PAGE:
Scoop Election 08: edited by Gordon Campbell

On Gordon Brown’s exit, and the SAS role in defending women’s oppression in Afghanistan

May 11th, 2010

Now that Gordon Brown has resigned, the way is a little bit clearer for Nick Clegg to make a deal with Labour – but only a little bit clearer. The arithmetic of cobbling together a parliamentary majority for a Lib/Lab government (which would need a gaggle of minor parties to come on board all with an agenda and a price) is still very forbidding. Yet at least the Brown departure has forced the Tories to up the ante, and offer Clegg a referendum on an alternative voting system.

The real disappointment for Clegg is that neither Labour nor the Conservatives is offering him what he wants: a referendum on proportional representation. What both the major parties are offering instead is the alternative vote (AV) system – which isn’t a proportional system at all, but a majoritarian one, that creates a majority for a candidate in each constituency, but does sweet nothing to address the issue of proportionality. For the two major parties, AV would mean a purely cosmetic change.

So the injustices of last week’s election would continue whereby – for example – Labour won 8.6 million votes and 258 seats, while the Lib Dems got 6.8 million votes and only 57 seats. In fact, the vote for Clegg’s Lib Dems went up by one percent, but it lost about 10 percent of its representation in Parliament. The Conservatives on the other hand, improved their share of the vote by less than 4%, but yet increased their haul of seats by more than 40%. That’s how FPP works in Britain.

Given how utterly the offers of an AV referendum fail to address the problem – and the guarantee that the Murdoch media empire will campaign solidly against even that prospect if it is being proposed by a Lib-Lab administration – one can only, once again sympathise with the ‘damned if he does, damned if he doesn’t’ choice that Nick Clegg has to make.

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Afghanistan and women

One reason commonly offered for the SAS presence in Afghanistan is that we are seeking to build what John Key calls a ‘peaceful stable democracy’ in that country. One that respects the rights of women that were formerly trampled underfoot by the Taliban. In fact, the Hamid Karzai regime that we propping up has shown no genuine commitment to women’s rights – as was evident last year, when Karzai was willing to legalise the marital rape of Shia women, and to require Shia wives to seek the permission of their husbands before venturing outside the home. It took an international outcry for Karzai to back off from that proposal.

Since then, the situation has not improved. This year Karzai personally pardoned three men who had been convicted of the particularly violent rape of an Afghan woman. For the past few months, Karzai has also been putting out feelers to “moderate” Taliban to join his government – and women’s rights are up for grabs in those talks, as Anber Raz points out in this story in the Guardian. Apparently, a new constitution in which even the existing token commitments to women’s rights are likely to be abolished, is on the table in the ongoing negotiations.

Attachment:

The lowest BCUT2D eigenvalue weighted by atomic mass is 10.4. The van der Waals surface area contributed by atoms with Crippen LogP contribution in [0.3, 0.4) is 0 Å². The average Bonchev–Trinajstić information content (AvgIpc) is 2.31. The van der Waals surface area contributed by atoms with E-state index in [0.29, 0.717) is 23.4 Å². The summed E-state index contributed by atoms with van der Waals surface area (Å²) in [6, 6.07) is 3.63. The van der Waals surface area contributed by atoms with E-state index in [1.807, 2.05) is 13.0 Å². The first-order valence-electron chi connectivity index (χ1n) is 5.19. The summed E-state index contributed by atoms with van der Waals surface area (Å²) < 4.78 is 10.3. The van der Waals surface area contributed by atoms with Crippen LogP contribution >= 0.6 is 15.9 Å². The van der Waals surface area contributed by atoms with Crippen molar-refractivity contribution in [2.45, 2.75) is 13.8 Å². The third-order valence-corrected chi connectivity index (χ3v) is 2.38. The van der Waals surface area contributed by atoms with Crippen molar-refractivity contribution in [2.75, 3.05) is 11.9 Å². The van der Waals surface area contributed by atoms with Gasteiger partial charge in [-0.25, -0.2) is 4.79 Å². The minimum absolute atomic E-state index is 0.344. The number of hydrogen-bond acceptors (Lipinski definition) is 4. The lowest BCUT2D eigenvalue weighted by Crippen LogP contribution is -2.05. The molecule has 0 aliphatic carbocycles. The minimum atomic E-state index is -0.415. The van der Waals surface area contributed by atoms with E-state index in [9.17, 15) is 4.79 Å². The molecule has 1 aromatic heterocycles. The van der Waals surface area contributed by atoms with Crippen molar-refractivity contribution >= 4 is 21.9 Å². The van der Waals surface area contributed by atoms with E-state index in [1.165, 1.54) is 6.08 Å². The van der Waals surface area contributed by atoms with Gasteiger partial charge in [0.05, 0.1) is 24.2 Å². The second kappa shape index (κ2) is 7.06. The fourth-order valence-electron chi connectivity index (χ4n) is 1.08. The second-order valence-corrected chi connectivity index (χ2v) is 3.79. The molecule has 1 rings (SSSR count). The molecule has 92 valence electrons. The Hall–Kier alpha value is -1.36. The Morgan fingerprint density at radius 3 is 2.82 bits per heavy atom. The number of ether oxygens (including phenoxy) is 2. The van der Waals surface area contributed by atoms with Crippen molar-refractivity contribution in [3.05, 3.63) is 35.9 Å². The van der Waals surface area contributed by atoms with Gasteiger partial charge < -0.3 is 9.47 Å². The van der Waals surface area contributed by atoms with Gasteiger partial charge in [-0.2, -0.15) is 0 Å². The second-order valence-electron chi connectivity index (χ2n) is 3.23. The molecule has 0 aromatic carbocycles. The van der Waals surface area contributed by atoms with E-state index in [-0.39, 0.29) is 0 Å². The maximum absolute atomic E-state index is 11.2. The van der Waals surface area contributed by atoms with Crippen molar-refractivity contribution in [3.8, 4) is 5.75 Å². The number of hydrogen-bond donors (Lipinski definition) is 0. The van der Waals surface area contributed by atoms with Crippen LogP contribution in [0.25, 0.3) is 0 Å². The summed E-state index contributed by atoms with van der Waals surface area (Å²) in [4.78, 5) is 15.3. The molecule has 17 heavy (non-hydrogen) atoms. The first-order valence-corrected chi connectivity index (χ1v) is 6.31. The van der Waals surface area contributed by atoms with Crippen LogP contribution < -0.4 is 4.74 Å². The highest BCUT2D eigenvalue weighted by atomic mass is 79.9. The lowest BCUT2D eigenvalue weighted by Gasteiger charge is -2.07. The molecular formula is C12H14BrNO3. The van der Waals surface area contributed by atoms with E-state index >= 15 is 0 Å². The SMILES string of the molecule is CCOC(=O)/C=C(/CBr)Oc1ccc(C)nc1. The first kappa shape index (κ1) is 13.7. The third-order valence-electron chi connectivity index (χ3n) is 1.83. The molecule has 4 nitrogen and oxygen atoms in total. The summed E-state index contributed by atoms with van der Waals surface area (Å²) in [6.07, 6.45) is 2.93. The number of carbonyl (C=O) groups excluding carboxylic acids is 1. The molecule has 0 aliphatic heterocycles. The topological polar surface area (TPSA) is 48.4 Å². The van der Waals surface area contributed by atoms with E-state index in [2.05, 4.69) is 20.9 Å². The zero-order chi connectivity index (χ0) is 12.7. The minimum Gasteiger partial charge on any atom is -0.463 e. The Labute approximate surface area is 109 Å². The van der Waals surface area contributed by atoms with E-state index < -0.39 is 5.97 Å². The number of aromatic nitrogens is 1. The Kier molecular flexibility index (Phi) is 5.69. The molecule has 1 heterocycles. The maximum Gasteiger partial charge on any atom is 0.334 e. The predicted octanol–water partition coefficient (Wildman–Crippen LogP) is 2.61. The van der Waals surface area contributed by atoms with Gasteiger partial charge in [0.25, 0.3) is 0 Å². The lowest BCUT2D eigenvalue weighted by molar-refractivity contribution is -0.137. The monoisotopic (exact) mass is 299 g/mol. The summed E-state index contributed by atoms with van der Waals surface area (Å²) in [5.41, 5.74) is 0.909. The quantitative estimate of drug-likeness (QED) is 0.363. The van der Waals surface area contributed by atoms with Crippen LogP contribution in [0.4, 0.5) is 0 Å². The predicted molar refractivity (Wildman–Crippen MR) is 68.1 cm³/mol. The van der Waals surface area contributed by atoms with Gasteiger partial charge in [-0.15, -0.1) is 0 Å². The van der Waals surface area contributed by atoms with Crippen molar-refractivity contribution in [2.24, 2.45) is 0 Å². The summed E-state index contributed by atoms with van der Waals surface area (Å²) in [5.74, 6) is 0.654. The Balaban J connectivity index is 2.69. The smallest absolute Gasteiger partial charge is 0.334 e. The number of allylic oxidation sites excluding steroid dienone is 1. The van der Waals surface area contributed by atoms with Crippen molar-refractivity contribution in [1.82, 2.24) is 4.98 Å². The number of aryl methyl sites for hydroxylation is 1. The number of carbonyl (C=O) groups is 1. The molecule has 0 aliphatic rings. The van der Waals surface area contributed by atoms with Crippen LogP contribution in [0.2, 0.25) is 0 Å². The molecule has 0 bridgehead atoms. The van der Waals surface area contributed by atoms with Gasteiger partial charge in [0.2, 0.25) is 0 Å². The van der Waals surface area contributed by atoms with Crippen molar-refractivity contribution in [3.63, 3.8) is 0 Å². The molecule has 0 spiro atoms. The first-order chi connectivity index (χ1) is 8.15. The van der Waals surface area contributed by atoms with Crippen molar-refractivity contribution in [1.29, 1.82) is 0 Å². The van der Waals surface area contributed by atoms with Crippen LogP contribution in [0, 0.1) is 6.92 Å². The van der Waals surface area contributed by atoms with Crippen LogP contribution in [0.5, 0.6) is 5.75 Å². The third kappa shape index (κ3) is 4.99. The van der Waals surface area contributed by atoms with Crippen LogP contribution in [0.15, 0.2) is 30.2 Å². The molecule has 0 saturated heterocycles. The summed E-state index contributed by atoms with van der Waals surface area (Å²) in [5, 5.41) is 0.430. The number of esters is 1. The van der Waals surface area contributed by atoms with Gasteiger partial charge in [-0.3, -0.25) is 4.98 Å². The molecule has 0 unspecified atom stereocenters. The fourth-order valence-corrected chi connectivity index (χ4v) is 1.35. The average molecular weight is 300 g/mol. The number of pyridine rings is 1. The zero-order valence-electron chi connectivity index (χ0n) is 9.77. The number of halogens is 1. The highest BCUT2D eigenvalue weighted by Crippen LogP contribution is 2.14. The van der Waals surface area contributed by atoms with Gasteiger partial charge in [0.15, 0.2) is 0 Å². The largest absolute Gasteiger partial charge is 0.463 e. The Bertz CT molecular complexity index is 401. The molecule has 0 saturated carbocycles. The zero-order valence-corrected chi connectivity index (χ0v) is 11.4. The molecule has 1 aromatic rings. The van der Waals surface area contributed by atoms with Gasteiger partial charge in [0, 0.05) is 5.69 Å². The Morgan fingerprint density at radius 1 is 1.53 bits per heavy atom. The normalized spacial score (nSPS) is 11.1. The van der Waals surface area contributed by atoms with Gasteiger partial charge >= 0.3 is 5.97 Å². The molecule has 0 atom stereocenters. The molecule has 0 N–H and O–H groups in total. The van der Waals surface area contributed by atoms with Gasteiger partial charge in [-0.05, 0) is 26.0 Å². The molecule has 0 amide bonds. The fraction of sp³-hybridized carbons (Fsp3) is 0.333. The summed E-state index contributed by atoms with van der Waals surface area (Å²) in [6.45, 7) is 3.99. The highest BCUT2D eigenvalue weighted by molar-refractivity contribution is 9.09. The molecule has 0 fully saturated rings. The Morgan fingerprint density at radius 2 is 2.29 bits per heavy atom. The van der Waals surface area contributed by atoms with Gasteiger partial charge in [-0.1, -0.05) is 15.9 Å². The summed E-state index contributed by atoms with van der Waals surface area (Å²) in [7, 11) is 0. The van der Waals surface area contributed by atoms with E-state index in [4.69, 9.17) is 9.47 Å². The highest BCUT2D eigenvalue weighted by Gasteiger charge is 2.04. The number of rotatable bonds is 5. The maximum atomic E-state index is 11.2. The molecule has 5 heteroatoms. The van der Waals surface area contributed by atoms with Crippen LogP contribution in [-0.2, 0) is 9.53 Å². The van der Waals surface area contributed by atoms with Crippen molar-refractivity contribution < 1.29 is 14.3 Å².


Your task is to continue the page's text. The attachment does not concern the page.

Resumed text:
In similar vein, Raz reports that only 115 women have been invited to the 1,200 strong “peace jirga” due to be held in Kabul at the end of this month, in order to debate policies for reconstruction and reconciliation. This is a lower ratio of women even than the 27% of seats nominally reserved for women in the Afghan parliament – a quota that Raz says Karzai is also rumoured to be in favour of abolishing. Earlier this year at a major international conference on the future of Afghanistan, women were excluded entirely from Karzai’s delegation. As she concludes :

The few women who are given the opportunity to take part in public life as parliamentarians, in local governance, the media and public administration do so at their own risk. The Afghan government has done little to protect women in public life. Yet another woman provincial council member, Nida Khayani, was seriously wounded in an assassination attempt last month….

While the warlords, the Taliban and corrupt government officials fight for power in Afghanistan, excluding the voices of women fighting for peace and justice means that true progress is unlikely. The women of Afghanistan who oppose reintegration of the Taliban are not anti-peace and do not want to see their country continuing on a downward spiral of violence. However, they no longer want to be the sacrificial lambs in a game of politics which has nothing to do with the welfare of the people of Afghanistan. Lasting peace cannot be achieved without the inclusion of the women of Afghanistan…

Perhaps the next time that Key dons his flak jacket and heads off to Afghanistan for a photo op with Hamid Karzai, he should be making it clear to his host that the continued presence of our SAS troops is dependent on Karzai starting to respect the human rights of half the Afghan population. Because as things stand, New Zealand is being a party to the continued oppression of Afghan women – given that UN resolution 1325 on the rights of women is plainly not being upheld by the government that our military is helping to defend.

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Content Sourced from scoop.co.nz
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